In the granular layer, GABA-A receptor activation through the Golgi cell loops reduces EPSP temporal summation in granule cells (Armano et al., 2000 ; Kanichay and Silver, 2008 ; for review see D’Angelo, 2008 ; D’Angelo and De Zeeuw, 2009 ). The GABAergic system caused both a global transmission decrease over the whole-frequency range and a specific transmission decrease at frequencies lower than 50 Hz, possibly involving the differential kinetic properties of α6-and α1-receptor-mediated mechanisms (Mapelli et al., 2009 ).
In the granular layer, gain was also regulated by NMDA receptors but in the opposite direction: after blocking NMDA receptors, the normalized gain change at intermediate input frequencies was −25% after. NMDA receptors, by exploiting their slow kinetic time constants, boosted EPSP temporal summation and sustained a protracted post-burst responses (cf. D’Angelo et al., 1995 ) in the 10–200 Hz range. AMPA receptors, which have kinetic time constants in the 1–2 ms range, allowed temporal summation at very high frequencies (500 Hz). Thus, the combination of the two receptor-dependent mechanisms allowed to amplifying transmission over a broad frequency range covering the natural range of mossy fiber discharge ( Chadderton et al., 2004 ; Eckerot and Jorntell, 2006). It should also be noted that NMDA receptors tuned the persistence of granule cell responses after mossy fiber burst termination.
Differential Gain Control in the Granular and Molecular Layer
In the molecular layer, gain was regulated by GABAergic mechanisms but not by NMDA receptor-dependent mechanisms, in agreement with the prominent localization of NMDA receptors in the granular layer. In the molecular layer, the impact of GABA-A receptors became progressively stronger: GABA-A receptors depressed transmission below ∼100 Hz along vertical transmission lines and over the whole-frequency range along the parallel fibers. Among factors explaining the progressive shift of inhibitory control toward higher frequencies along the mossy fiber – parallel fiber pathway, one could be that GABAergic inhibition is especially effective in controlling NMDA receptor-dependent depolarization in the granular layer (Mapelli and D’Angelo, 2007 ). Another factor could be that, in the cerebellar glomerulus, inhibition is specifically depressed at high frequency due to presynaptic crosstalk and activation of metabotropic glutamate receptors (Mitchell and Silver, 2000a ,b ). A third aspect is that the center-surround structures formed by the granular layer following activation of a mossy fiber bundle, have complex transmission properties: compared to the surround, the center detects burst on a broader band and emits bursts with shorter lag, higher frequency and longer duration (Solinas et al., 2010 ). This could favor activation of overlaying Purkinje cells and, at the same time, enhance inhibition around them. Thus, preprocessing and spatial organization of signal in the granular layer could play a relevant role for generating the spot-like organization of molecular layer responses in vivo. In addition, the inhibitory circuits of the molecular layer could have themselves specific organization and transmission properties favoring spot-like responses rather than beam formation (Cohen and Yarom, 1998 ; Santamaria et al., 2007 ).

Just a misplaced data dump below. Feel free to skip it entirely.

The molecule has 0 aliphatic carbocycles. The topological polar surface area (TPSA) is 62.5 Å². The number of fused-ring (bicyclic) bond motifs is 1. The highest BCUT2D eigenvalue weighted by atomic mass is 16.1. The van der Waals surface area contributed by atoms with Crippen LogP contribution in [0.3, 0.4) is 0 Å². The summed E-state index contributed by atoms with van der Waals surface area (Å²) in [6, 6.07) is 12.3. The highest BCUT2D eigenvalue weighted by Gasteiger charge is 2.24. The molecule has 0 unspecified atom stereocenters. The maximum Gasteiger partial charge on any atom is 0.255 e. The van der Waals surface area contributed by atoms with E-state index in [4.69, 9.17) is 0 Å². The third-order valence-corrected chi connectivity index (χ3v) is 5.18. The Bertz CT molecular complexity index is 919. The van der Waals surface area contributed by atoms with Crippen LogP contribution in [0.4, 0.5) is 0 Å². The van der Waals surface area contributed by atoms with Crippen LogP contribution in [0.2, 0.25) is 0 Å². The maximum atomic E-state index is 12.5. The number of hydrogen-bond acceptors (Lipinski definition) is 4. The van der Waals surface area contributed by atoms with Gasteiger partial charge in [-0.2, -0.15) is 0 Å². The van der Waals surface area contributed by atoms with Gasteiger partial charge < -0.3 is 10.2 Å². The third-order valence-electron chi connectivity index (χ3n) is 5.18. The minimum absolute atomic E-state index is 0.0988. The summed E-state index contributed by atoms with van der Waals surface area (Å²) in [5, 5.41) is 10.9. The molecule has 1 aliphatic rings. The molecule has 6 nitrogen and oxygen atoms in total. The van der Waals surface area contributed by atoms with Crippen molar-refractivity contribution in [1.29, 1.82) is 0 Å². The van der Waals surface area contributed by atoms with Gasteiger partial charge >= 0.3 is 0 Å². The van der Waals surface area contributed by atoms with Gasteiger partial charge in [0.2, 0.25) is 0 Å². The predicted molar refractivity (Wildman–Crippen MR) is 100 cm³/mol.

In conclusion, in cerebellar slices, mossy fibers signals can reach the molecular layer and then travel along the parallel fibers. However, signal transmission is regulated by synaptic mechanisms implementing a cascade of high-pass filters. Only activity over 50 Hz is retransmitted to the molecular layer. Then, the Purkinje cells placed over the excited granular layer area respond maximally when mossy fiber bursts have a frequency higher than 100 Hz. This high-frequency enhancement is lost along the parallel fibers. Thus, a high-frequency burst in a mossy fiber bundle excites quite strongly the overlying Purkinje cells but much more poorly those aligned along the parallel fibers. This same spatial organization was also evident for the post-burst, which prolonged the duration of granular and molecular layer responses. These effects would favor the emergence of spots while preventing efficient beam formation, as indeed observed following punctuate stimulation in vivo when mossy fibers generate bursts with frequencies over 100 Hz (Bower and Woolston, 1983 ). As a corollary, parallel fibers may be specialized to determine a low-gain frequency-independent background excitation along the beam.
Conflict of Interest Statement
The authors declare that the research was conducted in the absence of any commercial or financial relationships that could be construed as a potential conflict of interest.
This work was supported by grants SENSOPAC (FP6-IST028056) of the European Commission and by NEUROIMAGE of CNISM (Consorzio Interuniversitario per le Scienze Fisiche della Materia) to Egidio D’Angelo.
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Keywords: cerebellum, gain control, GABA-A receptors, NMDA receptors, voltage-sensitive dye, imaging
Citation: Mapelli J, Gandolfi D and D’Angelo E (2010) High-pass filtering and dynamic gain regulation enhance vertical bursts transmission along the mossy fiber pathway of cerebellum. Front. Cell. Neurosci. 4:14. doi: 10.3389/fncel.2010.00014
Received: 07 August 2009;
Paper pending published: 09 November 2009;
Accepted: 16 April 2010; Published online: 28 May 2010
Edited by:James M. Bower, University of Texas at San Antonio, USA
Reviewed by:Michael Hausser, University College London, UK Dieter Jaeger, Emory University, USA
Copyright: © 2010 Mapelli, Gandolfi and D’Angelo. This is an open-access article subject to an exclusive license agreement between the authors and the Frontiers Research Foundation, which permits unrestricted use, distribution, and reproduction in any medium, provided the original authors and source are credited.
*Correspondence: Egidio D’Angelo and Jonathan Mapelli, Department of Physiology, University of Pavia, Via Forlanini 6, I-27100 Pavia, Italy. e-mail: email@example.com; firstname.lastname@example.org